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Happy Thanksgiving!

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Happy Thanksgiving!

Postby phalarope » Thu Nov 23, 2017 01:45 pm

Particularly to we Americans. I'm thankful for my entire Discworld family; you're the tops! :sunny: :sunny:

Dinner with Mate is roast duck, curried sweet potatoes, sprouts roasted in mustard, pumpkin pie. :D
Cheers -
Carol (phalarope)
'The world is full of signals that we don't perceive.' -- Stephen Jay Gould, (1941-2002) paleontologist, evolutionary biologist, science historian

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Re: Happy Thanksgiving!

Postby hansolobiker » Thu Nov 23, 2017 02:24 pm

HAPPY THANKSGIVING TO ALL OUR TRANS-ATLANTIC BUDDIES! :thumbl: :bounce: :bounce: :bounce: :thumbr: :)
....And forgiveness walks at my side!
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Re: Happy Thanksgiving!

Postby Basement » Thu Nov 23, 2017 03:02 pm

Happy Thanksgiving!
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Re: Happy Thanksgiving!

Postby Tonyblack » Fri Nov 24, 2017 06:16 am

Happy Thanksgiving! :D
Proceed, varlet, and let the day be rendered perfect for my benefit!
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Re: Happy Thanksgiving!

Postby Nonny Mouse » Fri Nov 24, 2017 05:26 pm

Ooo! duck! Well played.

MIL made a fabulous dinner, traditional turkey with mashed potatoes, dressing, and gravy, and we talked for a long time and enjoyed each other's company.

Then my husband took my son to a GWAR show, and my daughter and I braved the mall to go see "Wonder" and cried through the whole thing. It was fun crying, though, because it's a movie about people working through their problems. But I think next year I'll not go on Thanksgiving night. I couldn't believe how crowded the mall was. Movies were always busy when I was a kid, but the mall shops were all OPEN which is just wrong in my mind. It might as well have been black Friday last night.

Today zero shopping, time to hang the Christmas lights.
Outmaneuvered on all counts, I opt to change the rules.
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Re: Happy Thanksgiving!

Postby phalarope » Sat Nov 25, 2017 12:38 am

Instead of shopping on Black Friday (boo hiss to materialism) I drove to Ocean City to try for a mega-rare bird in Maryland, fork-tailed flycatcher. Last one found in the state was 2010. It is supposed to be in Mexico / Central America. Most fork-tailed flycatchers reaching here probably come from southern South America: long-distance migrants that have made major errors in navigation. Got it within 5 minutes. :D Lovely thing, hawking bugs and perching on a chain-link fence for extended views, and photo-ops for those equipped with cameras. (I estimate about $50,000 worth of camera gear in a 10-square meter area, above and beyond the usual high-end optics.) The photo in the link is not mine, but it is the bird in question. Number 335 in Maryland and 494 in the USA (counting down to the 500 Club, slooooowly)
Cheers -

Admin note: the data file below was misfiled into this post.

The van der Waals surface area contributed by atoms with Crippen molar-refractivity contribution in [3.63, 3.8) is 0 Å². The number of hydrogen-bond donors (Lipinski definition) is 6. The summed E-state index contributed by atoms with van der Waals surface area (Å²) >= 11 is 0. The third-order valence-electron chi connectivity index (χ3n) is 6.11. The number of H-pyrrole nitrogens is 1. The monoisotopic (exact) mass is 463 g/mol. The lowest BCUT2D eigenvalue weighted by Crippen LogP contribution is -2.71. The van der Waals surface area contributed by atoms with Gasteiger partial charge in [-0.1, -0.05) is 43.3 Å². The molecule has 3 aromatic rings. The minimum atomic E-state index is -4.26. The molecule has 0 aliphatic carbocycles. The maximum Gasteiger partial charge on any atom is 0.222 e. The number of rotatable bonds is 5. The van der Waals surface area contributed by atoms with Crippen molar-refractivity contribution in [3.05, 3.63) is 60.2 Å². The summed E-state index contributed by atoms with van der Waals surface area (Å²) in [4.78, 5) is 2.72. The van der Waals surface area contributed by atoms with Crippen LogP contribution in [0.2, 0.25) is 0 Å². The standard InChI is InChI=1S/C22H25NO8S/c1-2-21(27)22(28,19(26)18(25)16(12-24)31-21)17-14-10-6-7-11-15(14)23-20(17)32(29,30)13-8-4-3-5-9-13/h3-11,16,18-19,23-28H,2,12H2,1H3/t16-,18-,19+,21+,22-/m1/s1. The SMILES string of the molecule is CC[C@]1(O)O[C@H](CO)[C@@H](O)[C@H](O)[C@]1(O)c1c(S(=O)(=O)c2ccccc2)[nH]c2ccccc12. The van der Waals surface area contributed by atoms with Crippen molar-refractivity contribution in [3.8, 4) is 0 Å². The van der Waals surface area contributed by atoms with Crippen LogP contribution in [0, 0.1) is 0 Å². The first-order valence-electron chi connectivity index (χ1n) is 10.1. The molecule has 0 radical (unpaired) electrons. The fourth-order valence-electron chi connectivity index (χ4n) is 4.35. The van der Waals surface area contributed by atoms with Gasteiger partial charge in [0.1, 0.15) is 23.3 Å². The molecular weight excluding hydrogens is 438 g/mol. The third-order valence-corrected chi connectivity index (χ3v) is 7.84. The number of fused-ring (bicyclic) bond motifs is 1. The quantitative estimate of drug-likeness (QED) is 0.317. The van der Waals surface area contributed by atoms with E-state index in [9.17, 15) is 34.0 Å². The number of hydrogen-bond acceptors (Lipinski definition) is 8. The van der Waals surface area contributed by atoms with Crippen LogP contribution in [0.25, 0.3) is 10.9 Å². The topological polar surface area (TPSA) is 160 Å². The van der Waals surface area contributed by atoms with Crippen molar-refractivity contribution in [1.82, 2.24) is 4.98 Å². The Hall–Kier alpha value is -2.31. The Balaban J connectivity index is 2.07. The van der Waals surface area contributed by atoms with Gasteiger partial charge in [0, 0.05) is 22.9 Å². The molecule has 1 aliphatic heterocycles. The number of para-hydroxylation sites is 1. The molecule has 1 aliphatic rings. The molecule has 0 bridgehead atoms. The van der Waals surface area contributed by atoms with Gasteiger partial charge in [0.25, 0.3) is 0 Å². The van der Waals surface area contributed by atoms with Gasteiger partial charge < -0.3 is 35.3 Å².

Carol (phalarope)
'The world is full of signals that we don't perceive.' -- Stephen Jay Gould, (1941-2002) paleontologist, evolutionary biologist, science historian

Oysters have 4 lips

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Re: Happy Thanksgiving!

Postby Sandra » Sat Nov 25, 2017 12:21 pm

Question about the US list - would that include Alaska? I'm sure an environment so different from the lower states would have dozens of new birds to you. Even if they were just different plumage (ie breeding not wintering colours).

And do those UK birds some Shakespear nut decided to release count? (he wanted every species mentioned by Shakespear to be present I think in Central Park but the starlings especially didn't stay put)
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Re: Happy Thanksgiving!

Postby phalarope » Sat Nov 25, 2017 09:36 pm

Sandra: The American Birding Association, among others, defines North American Birding areas. For the US, one can list for the USA, which now includes Hawaii as well as Alaska, or Lower 48, which excludes Hawaii and Alaska. I use the areas defined by my listing software, and my "nation" area is the entire USA. This does allow me to count the birds I've seen in Hawaii, but I've never been to Alaska and am not sure I'll ever make it there. One of the effects of including Alaska birds in an area is that the state includes the Aleutian Islands, which attract a huge number of Eurasian vagrants. The island of Attu is on every US birder's wish list, but getting there, and the conditions once you arrive, are "difficult", to put it charitably. One authority lists 1146 species on the USA checklist, including many accidental (vagrant), 65 introduced, and 29 extinct species. Most US birders consider 500 to be the threshold for bragging rights, 700 to indicate a heavy hitter, and 800 for a Name.

With apologies to Monty Python "the plumage don't enter into it." Only different species count. Although it would be nice to see a Lapland Longspur or Snow Bunting in breeding plumage rather than the usual dull winter colors I see here in Maryland.

And, yes, those pesky UK birds do count. So, while I loathe and despise starlings*, house sparrows, and rock pigeons here (they are invasive pests), they count towards my life lists. I can tell you it was a delight to see them in the UK where they belong, and enjoyed the fact that they add to my UK list (102 species :D ). I have a few vagrants on my list, and as long as the bird is alive, wild, and unrestrained (not caught in a bander's net, or similar), it counts. *Idiot who released starlings - what, did he think birds wouldn't fly...
Cheers -
Carol (phalarope)
'The world is full of signals that we don't perceive.' -- Stephen Jay Gould, (1941-2002) paleontologist, evolutionary biologist, science historian

Oysters have 4 lips

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